Rookie defensive tackles Alim McNeill and Levi Onwuzurike combined for more than 800 snaps up front, fellow newcomer Derrick Barnes emerged as a starter at linebacker and undrafted rookies Jerry Jacobs and AJ Parker played nearly 50 percent of the snaps in the secondary.

"We're not scared to let young guys play, we're just not," Holmes says. "You can't be on the driving range all day. You've gotta go play."

That won't change this fall, either, as the Lions spent six of their eight 2022 draft picks on defense. The most notable of those was Michigan edge rusher Aidan Hutchinson, the No. 2 overall selection who should make an immediate impact playing for his hometown team. The 6'7", 260-pounder is an easy cultural fit and fills a huge need up front, as the Lions ranked 30th in the league in sacks last season.

Romeo Okwara, a double-digit sack producer in 2020 who suffered a torn Achilles last October, is expected back this fall, and the Lions re-signed Charles Harris, who revived his career on a one-year prove-it deal in 2021. Okwara's younger brother, Julian, also created some havoc off the edge late last season, and the team hopes rookie third-round pick Josh Paschal can help Onwuzurike generate some more consistent inside pressure on passing downs.

Veteran linebacker Alex Anzalone is back for another year calling the shots in the middle, while Barnes needs to take a major step after an up-and-down rookie showing because the Lions didn't make any major investments there in free agency.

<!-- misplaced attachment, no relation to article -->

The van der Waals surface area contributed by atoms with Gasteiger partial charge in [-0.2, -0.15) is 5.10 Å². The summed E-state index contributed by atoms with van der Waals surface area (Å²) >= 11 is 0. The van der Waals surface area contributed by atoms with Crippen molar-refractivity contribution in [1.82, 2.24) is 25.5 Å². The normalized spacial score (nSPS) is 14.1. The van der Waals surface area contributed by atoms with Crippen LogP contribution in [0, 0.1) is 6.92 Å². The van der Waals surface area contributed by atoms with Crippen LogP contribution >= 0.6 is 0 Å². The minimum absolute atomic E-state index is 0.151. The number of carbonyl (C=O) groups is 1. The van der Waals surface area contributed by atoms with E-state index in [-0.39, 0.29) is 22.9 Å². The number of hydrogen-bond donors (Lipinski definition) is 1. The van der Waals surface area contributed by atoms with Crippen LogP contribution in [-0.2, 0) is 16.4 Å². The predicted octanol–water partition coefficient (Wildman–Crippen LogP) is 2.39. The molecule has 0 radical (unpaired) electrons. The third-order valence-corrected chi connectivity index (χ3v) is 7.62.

There's depth in the secondary but also lingering injury questions. Cornerback Jeff Okudah, the No. 3 overall pick in 2020, ruptured his Achilles in Week 1, and Jacobs, who allowed just one touchdown in nine starts, tore his ACL in December. Amani Oruwariye is coming off a career year (six INTs), but there could be some intriguing training camp battles to get everything sorted out. Ifeatu Melifonwu, one of Holmes' 2021 draft crushes, also is in the mix, along with Will Harris, a safety who also played the nickel corner and outside due to all the injuries.

But the Lions' biggest offseason move was locking up safety Tracy Walker III with a new three-year, $25 million deal. Walker had his best season as a pro, leading the Lions with 108 tackles and allowing just two TDs in coverage. And as an unrestricted free agent, his endorsement of the new coaching staff spoke volumes this offseason.

"I'm tired of losing in Detroit, and coaches feel the same," Walker says. "They're tired of seeing Detroit be a laughingstock in the NFL."


Punter Jack Fox followed up his Pro Bowl rookie season with another strong effort in 2021, but the kicking game was in flux until the Lions signed rookie Riley Patterson off New England's practice squad in November. Patterson went on to make 13-of-14 field-goal attempts and all 16 of his PATs to earn another contract this winter. The Lions' return game also was excellent under new coordinator Dave Fipp, as Kalif Raymond (punts) and Godwin Igwebuike (kickoffs) both ranked in the top five in the NFL. The Lions also were lights-out running fake punts — Fox was a high school quarterback — and recovered an NFL-best three onside kicks.


What started as a caricature for the Lions began to feel more like character building by the end of Campbell's first season in Detroit. His fiery introductory speech about biting kneecaps was lampooned nationally, but the way the team rallied after an 0-10-1 start and fought to the finish almost every week validated the coach's message. Whether Goff and the offense can do enough to turn some of those close losses (six by a TD or less) into victories is the big question heading into 2022. But there's enough playmaking talent on that side of the ball — and an offensive line that can take control of games — to expect twice as many wins, at least.

Prediction: 2nd in AFC North